Shipping the Gospel
In the United States today, most church planters estimate they need at least five years to establish a new church and perhaps four decades to establish a network like Vineyard or Acts 29. And this in an era of instant communication and rapid transportation.
When Paul and his team of synergos (“co-workers”) spread out across the Roman Empire to share the gospel in the first century, they did not enjoy such advantages. And yet we know that within three decades of the death and resurrection of Christ, groups of believers were firmly settled from Spain to Persia.
How did the early apostles do this? Let’s set aside for the moment the powerful work of the Holy Spirit. What were the means by which the gospel spread across this vast region?
Key Ministry in Ports
From Acts we know that Paul travelled by using both Roman roads (often paved) and commercial shipping. Travelling by ship was expensive, equivalent to first class air travel today in cost per mile, but it was the fastest and, in the summer months, the safest. But shipping was not as primitive as we might be lead to believe.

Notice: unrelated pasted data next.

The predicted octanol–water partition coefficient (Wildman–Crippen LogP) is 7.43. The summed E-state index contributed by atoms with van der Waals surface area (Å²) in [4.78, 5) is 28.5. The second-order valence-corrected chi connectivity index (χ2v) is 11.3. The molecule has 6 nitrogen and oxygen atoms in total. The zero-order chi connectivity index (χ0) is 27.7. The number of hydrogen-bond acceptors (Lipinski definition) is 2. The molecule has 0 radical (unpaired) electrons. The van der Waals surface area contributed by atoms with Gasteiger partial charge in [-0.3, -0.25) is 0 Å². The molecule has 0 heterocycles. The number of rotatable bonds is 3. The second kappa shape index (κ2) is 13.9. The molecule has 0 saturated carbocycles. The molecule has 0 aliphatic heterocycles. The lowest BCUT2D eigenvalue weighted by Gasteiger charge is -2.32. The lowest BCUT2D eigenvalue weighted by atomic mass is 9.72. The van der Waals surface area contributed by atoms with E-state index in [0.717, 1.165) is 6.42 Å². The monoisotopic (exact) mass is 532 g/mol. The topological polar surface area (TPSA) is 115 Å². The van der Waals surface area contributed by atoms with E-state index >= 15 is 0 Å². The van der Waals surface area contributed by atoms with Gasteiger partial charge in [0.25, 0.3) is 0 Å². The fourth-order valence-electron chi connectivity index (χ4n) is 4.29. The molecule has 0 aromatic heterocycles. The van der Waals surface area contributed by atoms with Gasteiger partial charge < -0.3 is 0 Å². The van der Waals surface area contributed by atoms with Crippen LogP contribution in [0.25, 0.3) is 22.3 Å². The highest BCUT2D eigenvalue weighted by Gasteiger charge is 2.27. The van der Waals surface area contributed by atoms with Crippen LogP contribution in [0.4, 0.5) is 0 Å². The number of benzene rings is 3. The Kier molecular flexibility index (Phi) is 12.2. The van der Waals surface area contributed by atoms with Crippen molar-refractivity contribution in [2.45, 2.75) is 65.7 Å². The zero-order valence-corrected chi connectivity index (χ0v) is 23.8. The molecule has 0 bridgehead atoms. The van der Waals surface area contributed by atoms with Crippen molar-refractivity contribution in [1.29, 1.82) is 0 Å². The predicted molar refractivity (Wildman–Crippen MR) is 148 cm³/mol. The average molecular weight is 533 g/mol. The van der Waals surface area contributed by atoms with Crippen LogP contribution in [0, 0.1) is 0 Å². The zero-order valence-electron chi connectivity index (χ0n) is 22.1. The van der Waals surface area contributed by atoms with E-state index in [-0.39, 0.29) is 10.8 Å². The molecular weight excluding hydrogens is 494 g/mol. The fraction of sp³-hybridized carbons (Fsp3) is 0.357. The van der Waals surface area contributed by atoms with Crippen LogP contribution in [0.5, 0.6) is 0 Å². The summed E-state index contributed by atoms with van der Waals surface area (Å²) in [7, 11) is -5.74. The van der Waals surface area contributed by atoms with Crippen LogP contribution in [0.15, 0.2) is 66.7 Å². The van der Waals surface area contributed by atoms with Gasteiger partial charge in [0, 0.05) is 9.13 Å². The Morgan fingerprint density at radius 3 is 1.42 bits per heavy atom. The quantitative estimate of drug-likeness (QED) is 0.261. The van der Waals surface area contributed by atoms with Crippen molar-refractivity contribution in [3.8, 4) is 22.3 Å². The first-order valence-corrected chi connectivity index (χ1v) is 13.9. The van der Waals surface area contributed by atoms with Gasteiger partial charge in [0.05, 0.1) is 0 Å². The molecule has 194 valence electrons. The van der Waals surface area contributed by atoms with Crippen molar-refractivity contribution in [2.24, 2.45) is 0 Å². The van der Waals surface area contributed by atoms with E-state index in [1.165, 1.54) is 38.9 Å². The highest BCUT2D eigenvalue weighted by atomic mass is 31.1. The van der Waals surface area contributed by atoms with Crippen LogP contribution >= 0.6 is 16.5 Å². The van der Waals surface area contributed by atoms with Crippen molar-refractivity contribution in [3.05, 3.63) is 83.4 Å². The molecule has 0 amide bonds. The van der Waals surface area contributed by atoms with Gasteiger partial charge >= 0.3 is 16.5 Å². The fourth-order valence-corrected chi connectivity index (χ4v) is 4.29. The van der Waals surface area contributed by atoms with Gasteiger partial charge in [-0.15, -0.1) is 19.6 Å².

The shipping of the first century had been developing in both technology and speed over the previous seven centuries. Written records of trans-national shipping go back to the Phoenicians, who inhabited a coastal strip to the north of Israel. They rose to power around 700 B.C., about the time of David and Solomon, and used their expertise in building warships to also develop outstanding ships for commercial use. What may be the first written record of a supply chain appears in 1 Kings 5. The passage contains a commercial contract for supplying timber for building the temple in return for wheat and olive oil from Israel. ...
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